In 'Introduction', James Bryant Conant and Leonard K. Nash, Harvard Case Histories in Experimental Science (1957), x.
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Science is not a mechanism but a human progress, and not a set of findings but the search for them.
In Science and Human Values (1956), 63.
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Science rejects the indeterminate.
In An Introduction to the Study of Experimental Medicine (1927, 1957), 55, as translated by Henry Copley Greene. From the original French by Claude Bernard: “La science repousse l’indeterminé.” (1865), 96. Also seen in alternate translation as: “Science repulses the indefinite.”
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Society is becoming increasingly aware of the power of science to bring weal or woe to mankind. But now when it is seen that the same science that brings prosperity and comfort may lead to depression and discomfort, men are beginning to look with mixed feelings at this monster which society may exalt or persecute, but cannot view with indifference. Perhaps my topic today should have read “Ought Scientists to be Burnt at the Stake?” I shall not attempt to decide this question, but only to present in a cursory way some of the pros and cons … But if scientists are to be destroyed, let them not alone by the victims; every creative thought must be extirpated. A philosopher’s epigram may kindle a world war. So scientist, inventor, artist, poet and every sort of troublous enthusiast must together be brought before the bar of the new inquisition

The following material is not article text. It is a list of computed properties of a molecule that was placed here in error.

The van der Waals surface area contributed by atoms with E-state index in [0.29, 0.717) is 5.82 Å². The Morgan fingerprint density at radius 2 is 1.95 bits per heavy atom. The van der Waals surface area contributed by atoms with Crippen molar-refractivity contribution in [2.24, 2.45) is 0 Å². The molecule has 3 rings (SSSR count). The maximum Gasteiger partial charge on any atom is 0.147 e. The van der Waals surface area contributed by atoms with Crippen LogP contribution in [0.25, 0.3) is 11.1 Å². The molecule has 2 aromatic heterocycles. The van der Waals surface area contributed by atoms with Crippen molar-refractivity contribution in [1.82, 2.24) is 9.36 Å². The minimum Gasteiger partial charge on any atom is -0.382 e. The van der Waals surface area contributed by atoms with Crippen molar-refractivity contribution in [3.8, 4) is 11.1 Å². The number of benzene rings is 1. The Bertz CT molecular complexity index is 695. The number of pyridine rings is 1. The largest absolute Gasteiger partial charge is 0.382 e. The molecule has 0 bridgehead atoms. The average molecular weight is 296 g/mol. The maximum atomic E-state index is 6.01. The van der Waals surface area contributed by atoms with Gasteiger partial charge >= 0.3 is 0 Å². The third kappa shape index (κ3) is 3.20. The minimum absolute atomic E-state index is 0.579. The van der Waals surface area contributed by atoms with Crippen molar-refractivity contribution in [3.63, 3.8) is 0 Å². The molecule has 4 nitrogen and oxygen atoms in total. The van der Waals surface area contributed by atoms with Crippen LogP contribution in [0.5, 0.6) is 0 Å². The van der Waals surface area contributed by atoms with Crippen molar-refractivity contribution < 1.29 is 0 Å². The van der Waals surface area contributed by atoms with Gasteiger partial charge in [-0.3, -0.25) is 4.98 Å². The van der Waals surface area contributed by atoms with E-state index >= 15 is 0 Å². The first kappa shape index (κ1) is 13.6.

As quoted in Lecture (1981), American Chemical Society, Symposium of the Division of Chemical Education on Gilbert Newton Lewis Melvin Calvin, 'Gilbert Newton Lewis: His Influence on Physical-Organic Chemists at Berkeley', published in Chemical Biodynamics Division, Lawrence Berkeley Laboratory, Proceedings (Mar 1982).
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Technology is the science of arranging life so that one need not experience it.
Anonymous
…...
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The man who would discard the effort of the human intellect, and the science of Nature, from Religion, forgets … that the visible works of God are the principal medium by which he displays the attributes of his nature to intelligent beings—that the study and contemplation of these works employ the faculties of intelligences of a superior order.
From 'Introduction', The Christian Philosopher: Or, The Connection of Science and Philosophy With Religion (1840), 20.